4. Koniaris LG, McKillop IH, Schwartz SI, Zimmers TA: Liver regeneration. J Am Coll Surg 2003, 197: 634–659.PubMedView Article
                      5. Naughton BA, Kaplan SM, Roy M, Burdowski AJ, Gordon AS, Piliero SJ: Hepatic regeneration and erythropoietin production in the rat. Science 1977, 196: 301–302.PubMedView Article
                      6. Naughton BA, Kolks GA, Arce JM, Liu P, Gamba-Vitalo C, Piliero SJ, Gordon AS: The regenerating liver: a site of erythropoiesis in the adult Long-Evans rat. Am J Anat 1979, 156: 159–167.PubMedView Article
                      7. Bockhorn M, Fingas CD, Rauen U, Canbay A, Sotiropoulos GC, Frey U, Sheu SY, Wohlschlager J, Broelsch CE, Schlaak JF: Erythropoietin treatment improves liver regeneration and survival in rat models of extended liver resection and living donor liver transplantation. Transplantation 2008, 86: 1578–1585.PubMedView Article
                      8. Schmeding M, Boas-Knoop S, Lippert S, Ruehl M, Somasundaram R, Dagdelen T, Neuhaus P, Neumann UP: Erythropoietin promotes hepatic regeneration after extended liver resection in rats. J Gastroenterol Hepatol 2008, 23: 1125–1131.PubMedView Article
                      9. Schmeding M, Neumann UP, Boas-Knoop S, Spinelli A, Neuhaus P: Erythropoietin reduces ischemia-reperfusion injury in the rat liver. Eur Surg Res 2007, 39: 189–197.PubMedView Article
                      10. Yilmaz S, Ates E, Tokyol C, Pehlivan T, Erkasap S, Koken T: The protective effect of erythropoietin on ischaemia/reperfusion injury of liver. HPB (Oxford) 2004, 6: 169–173.
                      11. Schmeding M, Rademacher S, Boas-Knoop S, Roecken C, Lendeckel U, Neuhaus P, Neumann UP: rHuEPo reduces ischemia-reperfusion injury and improves survival after transplantation of fatty livers in rats. Transplantation 89: 161–168.
                      12. Jones TC: Future uses of granulocyte-macrophage colony-stimulating factor (GM-CSF). Stem Cells 1994, 12 (Suppl 1) : 229–239. discussion 239–240PubMedView Article
                      13. Rapoport AP, Abboud CN, DiPersio JF: Granulocyte-macrophage colony-stimulating factor (GM-CSF) and granulocyte colony-stimulating factor (G-CSF): receptor biology, signal transduction, and neutrophil activation. Blood Rev 1992, 6: 43–57.PubMedView Article
                      14. Eroglu A, Demirci S, Akbulut H, Sever N, Demirer S, Unal A: Effect of granulocyte-macrophage colony-stimulating factor on hepatic regeneration after 70% hepatectomy in normal and cirrhotic rats. HPB (Oxford) 2002, 4: 67–73.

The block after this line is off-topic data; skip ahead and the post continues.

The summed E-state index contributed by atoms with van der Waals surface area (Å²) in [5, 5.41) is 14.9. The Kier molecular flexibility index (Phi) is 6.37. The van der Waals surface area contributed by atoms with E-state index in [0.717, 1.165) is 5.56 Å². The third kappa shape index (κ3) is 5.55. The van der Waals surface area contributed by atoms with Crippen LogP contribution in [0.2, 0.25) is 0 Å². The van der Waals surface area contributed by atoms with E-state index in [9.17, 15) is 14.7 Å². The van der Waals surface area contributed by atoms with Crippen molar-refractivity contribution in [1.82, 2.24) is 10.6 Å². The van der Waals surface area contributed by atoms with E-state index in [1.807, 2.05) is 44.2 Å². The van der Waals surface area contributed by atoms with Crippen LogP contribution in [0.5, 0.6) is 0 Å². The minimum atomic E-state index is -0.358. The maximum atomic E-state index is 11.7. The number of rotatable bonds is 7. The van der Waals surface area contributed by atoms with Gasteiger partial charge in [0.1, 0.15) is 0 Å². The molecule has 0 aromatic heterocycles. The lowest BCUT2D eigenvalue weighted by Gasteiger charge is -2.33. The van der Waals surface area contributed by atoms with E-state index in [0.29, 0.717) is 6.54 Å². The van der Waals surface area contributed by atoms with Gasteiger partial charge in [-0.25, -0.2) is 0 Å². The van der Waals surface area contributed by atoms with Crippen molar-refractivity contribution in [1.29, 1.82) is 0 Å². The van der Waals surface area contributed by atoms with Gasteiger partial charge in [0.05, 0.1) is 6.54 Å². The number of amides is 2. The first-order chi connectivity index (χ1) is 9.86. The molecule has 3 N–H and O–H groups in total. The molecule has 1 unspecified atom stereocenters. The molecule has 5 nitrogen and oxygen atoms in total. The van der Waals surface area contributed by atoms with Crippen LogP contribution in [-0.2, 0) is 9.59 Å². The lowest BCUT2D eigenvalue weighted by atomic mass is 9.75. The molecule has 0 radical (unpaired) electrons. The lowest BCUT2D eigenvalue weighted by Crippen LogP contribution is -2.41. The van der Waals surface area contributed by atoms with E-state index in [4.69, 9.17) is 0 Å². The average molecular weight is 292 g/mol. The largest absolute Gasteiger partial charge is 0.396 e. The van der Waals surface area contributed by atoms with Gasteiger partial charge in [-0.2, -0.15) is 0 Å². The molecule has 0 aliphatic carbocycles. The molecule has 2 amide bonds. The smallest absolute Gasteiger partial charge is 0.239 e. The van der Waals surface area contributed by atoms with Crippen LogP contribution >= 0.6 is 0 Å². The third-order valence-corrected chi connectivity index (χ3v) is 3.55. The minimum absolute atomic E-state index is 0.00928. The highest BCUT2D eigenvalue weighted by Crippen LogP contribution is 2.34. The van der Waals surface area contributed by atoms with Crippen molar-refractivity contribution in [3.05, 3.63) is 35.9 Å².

15. Fatouros M, Dalekos GN, Mylonakis E, Vekinis G, Kappas AM: Alterations in body weight, breaking strength, and wound healing in Wistar rats treated pre- and postoperatively with erythropoietin or granulocyte macrophage-colony stimulating factor: evidence of a previously unknown anabolic effect of erythropoietin? J Lab Clin Med 1999, 133: 253–259.PubMedView Article
                      16. Fatouros MS, Vekinis G, Bourantas KL, Mylonakis EP, Scopelitou AS, Malamou-Mitsis VD, Kappas AM: Influence of growth factors erythropoietin and granulocyte macrophage colony stimulating factor on mechanical strength and healing of colonic anastomoses in rats. Eur J Surg 1999, 165: 986–992.PubMedView Article
                      17. Higgins G, Anderson R: Restoration of the liver of the white rat following partial surgical removal. Arch Pathol 1931, 12: 186–202.
                      18. Assy N, Minuk GY: Liver regeneration: methods for monitoring and their applications. J Hepatol 1997, 26: 945–952.PubMedView Article
                      19. Theocharis SE, Skopelitou AS, Margeli AP, Pavlaki KJ, Kittas C: Proliferating cell nuclear antigen (PCNA) expression in regenerating rat liver after partial hepatectomy. Dig Dis Sci 1994, 39: 245–252.PubMedView Article
                      20. Masuda S, Nagao M, Sasaki R: Erythropoietic, neurotrophic, and angiogenic functions of erythropoietin and regulation of erythropoietin production. Int J Hematol 1999, 70: 1–6.PubMed
                      21. Maiese K, Li F, Chong ZZ: New avenues of exploration for erythropoietin. JAMA 2005, 293: 90–95.PubMedView Article
                      22. Jelkmann W: Molecular biology of erythropoietin. Intern Med 2004, 43: 649–659.PubMedView Article